Morgan Ensberg hit a three-run homer with two outs in the ninth
inning Saturday night, leading the Astros over the Toronto Blue
Jays 6-3 for their fourth straight victory.
Lidge blew only his third save of the season and wasted another
strong start by Roger Clemens, but Ensberg's 14th homer gave the
Astros 10 wins in 15 games, as well as their first four-game
winning streak since the first week of the season.
"It's OK, we saved him tonight, but he's going to save us a lot
more times than we've save him," Astros manager Phil Garner said.
"He probably wasn't as sharp as he has been. His fastball was a
little up and they got on him quickly."
After wasting a two-run lead in the top of the ninth inning, the
Astros got it back in the bottom half.
Chris Burke hit a one-out single and stole second. After Scott
Schoeneweis (2-2) intentionally walked Craig Biggio, Miguel Batista
came in and got Lance Berkman on a fly to center field before
Ensberg's homer on a 3-0 pitch.
"Phil (Garner) has talked to me so much about 3-0," Ensberg
said. "The credit goes to him. He talked to me so much about how I
can hurt a team at 3-0 with a green light. That was a pitch where
the swing worked with where the pitch was. It was a function of the
ball being in the right place."
Clemens allowed three hits in seven innings, and the Astros took
a 3-1 lead to the ninth. But Lidge's first blown save since May 24,
cost Clemens his 333rd victory.
" I definitely made some bad pitches," Lidge said. "I didn't
feel good about what I did, but I feel good about how the team came
back. I was definitely giving Morgan a hug for saving me."
Shea Hillenbrand started Toronto's rally off Lidge (2-2) with a
double to center. Eric Hinske singled him home, and after a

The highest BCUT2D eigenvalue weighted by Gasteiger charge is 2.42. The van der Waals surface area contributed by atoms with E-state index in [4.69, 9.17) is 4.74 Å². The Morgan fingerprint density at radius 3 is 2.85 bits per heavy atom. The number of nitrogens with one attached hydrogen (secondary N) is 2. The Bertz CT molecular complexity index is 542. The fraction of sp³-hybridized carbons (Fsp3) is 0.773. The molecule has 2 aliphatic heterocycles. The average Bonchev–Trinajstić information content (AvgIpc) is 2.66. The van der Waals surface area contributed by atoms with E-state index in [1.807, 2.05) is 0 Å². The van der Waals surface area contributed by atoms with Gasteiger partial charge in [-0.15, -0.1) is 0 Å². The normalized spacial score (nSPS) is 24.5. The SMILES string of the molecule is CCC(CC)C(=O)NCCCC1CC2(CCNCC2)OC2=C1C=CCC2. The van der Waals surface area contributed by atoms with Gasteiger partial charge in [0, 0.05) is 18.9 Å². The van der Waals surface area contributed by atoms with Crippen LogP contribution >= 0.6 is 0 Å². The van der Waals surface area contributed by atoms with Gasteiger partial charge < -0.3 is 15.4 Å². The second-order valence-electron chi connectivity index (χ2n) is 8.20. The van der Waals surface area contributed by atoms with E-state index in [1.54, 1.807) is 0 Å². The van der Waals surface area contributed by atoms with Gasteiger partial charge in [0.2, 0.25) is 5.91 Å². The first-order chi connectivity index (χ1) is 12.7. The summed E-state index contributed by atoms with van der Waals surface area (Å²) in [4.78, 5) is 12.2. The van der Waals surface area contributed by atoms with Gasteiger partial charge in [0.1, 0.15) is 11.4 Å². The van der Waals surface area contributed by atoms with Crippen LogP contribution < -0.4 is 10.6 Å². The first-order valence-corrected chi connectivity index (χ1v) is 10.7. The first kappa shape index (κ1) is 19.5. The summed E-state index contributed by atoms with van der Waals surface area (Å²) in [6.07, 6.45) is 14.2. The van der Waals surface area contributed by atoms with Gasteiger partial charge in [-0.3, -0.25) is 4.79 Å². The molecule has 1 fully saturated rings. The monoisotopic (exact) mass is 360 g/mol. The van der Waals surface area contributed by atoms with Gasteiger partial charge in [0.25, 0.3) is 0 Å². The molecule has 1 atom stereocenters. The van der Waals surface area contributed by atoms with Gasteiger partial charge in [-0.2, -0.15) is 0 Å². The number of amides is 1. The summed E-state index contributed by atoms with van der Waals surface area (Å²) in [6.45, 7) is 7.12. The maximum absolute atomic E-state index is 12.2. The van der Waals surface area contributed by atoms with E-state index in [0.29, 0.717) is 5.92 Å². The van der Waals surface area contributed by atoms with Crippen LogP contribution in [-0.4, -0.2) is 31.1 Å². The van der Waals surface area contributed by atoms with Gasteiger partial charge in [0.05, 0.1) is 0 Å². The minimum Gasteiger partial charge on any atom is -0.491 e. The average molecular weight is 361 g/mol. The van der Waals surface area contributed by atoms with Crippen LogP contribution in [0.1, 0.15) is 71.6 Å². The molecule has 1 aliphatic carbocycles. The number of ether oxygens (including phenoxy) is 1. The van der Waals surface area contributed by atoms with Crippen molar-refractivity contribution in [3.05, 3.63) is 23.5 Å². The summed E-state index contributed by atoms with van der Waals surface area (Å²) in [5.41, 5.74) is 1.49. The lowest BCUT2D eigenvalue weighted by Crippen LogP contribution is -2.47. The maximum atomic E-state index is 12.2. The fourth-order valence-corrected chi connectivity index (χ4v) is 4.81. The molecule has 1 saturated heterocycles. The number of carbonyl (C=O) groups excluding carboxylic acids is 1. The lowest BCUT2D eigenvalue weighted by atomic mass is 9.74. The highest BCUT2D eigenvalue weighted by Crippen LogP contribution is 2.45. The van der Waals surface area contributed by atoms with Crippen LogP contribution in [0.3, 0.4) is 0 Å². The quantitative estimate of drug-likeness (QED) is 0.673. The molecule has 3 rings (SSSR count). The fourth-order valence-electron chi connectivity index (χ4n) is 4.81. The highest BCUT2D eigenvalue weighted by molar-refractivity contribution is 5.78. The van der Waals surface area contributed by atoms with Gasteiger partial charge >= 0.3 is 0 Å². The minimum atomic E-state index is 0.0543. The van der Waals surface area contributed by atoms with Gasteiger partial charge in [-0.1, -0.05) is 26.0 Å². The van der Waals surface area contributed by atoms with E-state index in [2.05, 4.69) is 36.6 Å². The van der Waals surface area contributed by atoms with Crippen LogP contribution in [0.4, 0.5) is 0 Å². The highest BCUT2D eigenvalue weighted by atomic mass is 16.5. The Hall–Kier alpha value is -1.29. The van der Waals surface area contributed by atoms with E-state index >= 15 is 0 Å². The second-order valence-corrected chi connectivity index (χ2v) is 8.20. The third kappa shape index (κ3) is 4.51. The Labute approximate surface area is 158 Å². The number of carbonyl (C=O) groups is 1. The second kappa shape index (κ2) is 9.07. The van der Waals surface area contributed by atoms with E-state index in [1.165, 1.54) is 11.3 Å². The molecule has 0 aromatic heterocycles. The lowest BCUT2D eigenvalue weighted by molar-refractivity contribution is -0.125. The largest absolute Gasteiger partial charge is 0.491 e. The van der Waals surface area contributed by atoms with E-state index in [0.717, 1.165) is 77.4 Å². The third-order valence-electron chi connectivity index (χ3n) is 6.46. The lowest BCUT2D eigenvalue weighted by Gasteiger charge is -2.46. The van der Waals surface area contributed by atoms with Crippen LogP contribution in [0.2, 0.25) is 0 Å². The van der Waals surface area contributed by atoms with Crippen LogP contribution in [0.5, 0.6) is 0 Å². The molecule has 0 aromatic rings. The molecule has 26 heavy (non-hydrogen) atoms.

sacrifice by Ken Huckaby, Alex Rios got his second RBI of the game
with a single to left.
"We got to one of the best closers in the league and then we
gave it away to them in the ninth, it was a tough loss," Huckaby
said. "It was a cutter. You've got to tip your hat to Ensberg
because he went down and got it and drove it. That's just like
you're supposed to do."
At least Clemens reached a strikeout milestone.
Clemens finished with seven strikeouts and joined Nolan Ryan as
the only pitchers to surpass 4,400 career strikeouts. Clemens now
has 4,404, while Ryan is the all-time strikeout leader with 5,714.
Rios hit his fourth homer to start the fifth for the Blue Jays.
Facing the team he won Cy Young awards with in 1997 and '98,
Clemens started the game with a strikeout, walk and single by
Vernon Wells before he retired the next nine batters.
Clemens got the first two batters in the sixth and then walked
Hillenbrand and Hinske. He got Gregg Zaun swinging at a 95-mph
fastball to end the inning and then Zaun was ejected by home plate
umpire Ted Barrett when the two got into a heated exchange.
"For him to give up a couple of runs like that, obviously,
we're not used to that," Adam Everett said of Lidge. "The way
they got four hits off him. That's uncharted territory for him. But
when we can pick him up like that that's big for a ballclub."
Gustavo Chacin made his first start against the Astros and
quickly got into trouble. Willy Taveras hit his first pitch just
out of reach of diving right fielder Rios for a triple. Chris Burke
followed with a shot near the same spot for a sacrifice fly.
A two-out double by Everett gave Houston another run in the
fourth. Chacin intentionally walked Brad Ausmus to load the bases
and then got Clemens to fly out on a full-count fastball to end the
inning with a 2-0 deficit.
Lance Berkman hit an RBI single in the seventh.
Chacin pitched six innings, allowing seven hits and two earned
Clemens had a 41-13 record and 2.33 ERA in his two years
with Toronto. ... The Astros have agreed to terms with 15 of their
picks in the first-year player draft, including their second-round
selection, catcher Ralph Henriquez of Key West, Fla. ... The Blue
Jays are 7-6 when Chacin starts. Chacin has allowed four homers
this season, fewest among Toronto starters.